• Our skin is in constant exchange with the environment, so the TEWL can also vary . If you spend a long time in very heated rooms, use aggressive care products that attack your barrier lipids or if the humidity is very low, this can have a negative effect on the loss of fluid through the surface of the skin.

Good to know: In addition to your skin type, external circumstances such as the season also play an important role in the decision for lipid-based care. Especially in the cold season, a high-quality facial oil or a care balm can effectively protect the skin against wind and weather. In summer temperatures, however, your skin feels the same as you: it craves fluid. In summer, rely on water-based products and ingredients like hyaluronic acid to deeply hydrate your skin.

Why “occlusive” doesn’t mean moisturizing!

In skin care, occlusive means something like “enclosing”. Occlusive ingredients (one of the most well-known - and controversial - occlusives is mineral oil) form a kind of sealing barrier on the surface of the skin. In this way, they prevent excessive evaporation of the skin's own fluid (which brings us back to the TEWL of the previous section) and also ensure that the high-quality ingredients in your skin care really stay where they belong.

In this way, the moisture that is already present remains better in the skin and the skin appears soft and smooth .

In contrast to mineral oil, plant oils not only have an occlusive effect, but also provide the skin with its own beauty cocktail of valuable fatty acids, phospholipids, protective vitamins and antioxidant polyphenols 2 .

Note: Effective facial care should contain both occlusive ingredients and moisture-binding water magnets such as hyaluronic acid and glycerin. This is also the reason why long-term care with oils alone is not recommended for most skin types. You can find out more about this in Part 1 of the Oils for the Face series.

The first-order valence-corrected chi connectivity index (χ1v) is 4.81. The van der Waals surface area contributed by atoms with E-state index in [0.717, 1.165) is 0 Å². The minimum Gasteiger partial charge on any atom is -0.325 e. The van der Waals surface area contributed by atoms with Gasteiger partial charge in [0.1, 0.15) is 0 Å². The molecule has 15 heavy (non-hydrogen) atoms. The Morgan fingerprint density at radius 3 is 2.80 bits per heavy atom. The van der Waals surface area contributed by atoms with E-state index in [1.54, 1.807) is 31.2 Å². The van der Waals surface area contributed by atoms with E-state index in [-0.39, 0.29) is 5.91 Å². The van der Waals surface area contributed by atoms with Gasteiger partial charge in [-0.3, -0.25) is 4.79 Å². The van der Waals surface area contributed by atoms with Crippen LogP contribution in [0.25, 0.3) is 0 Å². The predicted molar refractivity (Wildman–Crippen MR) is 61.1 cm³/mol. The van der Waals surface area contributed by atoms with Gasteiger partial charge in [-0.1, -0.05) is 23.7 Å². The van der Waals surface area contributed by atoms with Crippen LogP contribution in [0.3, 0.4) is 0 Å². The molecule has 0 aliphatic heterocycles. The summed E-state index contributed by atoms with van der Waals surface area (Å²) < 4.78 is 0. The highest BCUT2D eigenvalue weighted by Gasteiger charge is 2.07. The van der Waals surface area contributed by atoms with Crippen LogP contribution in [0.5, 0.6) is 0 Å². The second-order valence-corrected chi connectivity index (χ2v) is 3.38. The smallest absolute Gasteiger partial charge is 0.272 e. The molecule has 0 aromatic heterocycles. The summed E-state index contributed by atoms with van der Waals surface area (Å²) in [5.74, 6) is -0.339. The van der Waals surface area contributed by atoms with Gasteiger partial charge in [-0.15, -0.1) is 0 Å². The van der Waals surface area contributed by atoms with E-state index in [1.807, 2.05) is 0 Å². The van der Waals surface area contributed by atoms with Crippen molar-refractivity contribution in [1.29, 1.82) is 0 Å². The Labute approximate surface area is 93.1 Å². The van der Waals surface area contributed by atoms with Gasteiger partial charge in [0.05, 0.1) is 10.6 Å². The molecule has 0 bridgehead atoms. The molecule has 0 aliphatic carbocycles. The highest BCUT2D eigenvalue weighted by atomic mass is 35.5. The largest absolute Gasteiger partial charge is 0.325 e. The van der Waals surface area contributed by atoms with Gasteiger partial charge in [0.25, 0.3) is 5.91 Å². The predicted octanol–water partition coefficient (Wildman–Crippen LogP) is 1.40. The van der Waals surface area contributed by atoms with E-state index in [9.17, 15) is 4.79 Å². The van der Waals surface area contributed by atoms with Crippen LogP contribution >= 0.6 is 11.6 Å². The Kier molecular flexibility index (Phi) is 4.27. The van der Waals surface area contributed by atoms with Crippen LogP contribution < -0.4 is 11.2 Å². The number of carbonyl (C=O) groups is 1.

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Is oil good for the skin – and if so, why?

Facial oil has three properties that are good for your skin.

  1. It prevents excessive water loss across the surface of the skin
  2. It ensures soft, supple skin
  3. It supplies the skin with ceramides 3 (an important component of barrier lipids 4 )

How suitable a particular oil is for your specific skin type still depends on many factors. One of them is the fatty acid profile of the respective vegetable oil. Because it's quite different. By the way, we'll get to the bottom of what other skin care treasures (like antioxidants etc.) oils can provide you with!

  • Saturated fatty acids include, for example, palmitic acid and stearic acid
  • Palmitoleic acid is one of the monounsaturated fatty acids
  • Typical examples of polyunsaturated fatty acids are Omega-3 (such as alpha-linolenic acid) and Omega-6 (such as linoleic acid)

Palmitoleic acid is contained, for example, in sea buckthorn pulp oil (see our FIVE facial oil regeneration ). It supports skin regeneration and ensures a uniform, even complexion by reducing discoloration.

Linoleic acid plays this role in ensuring an intact skin protective barrier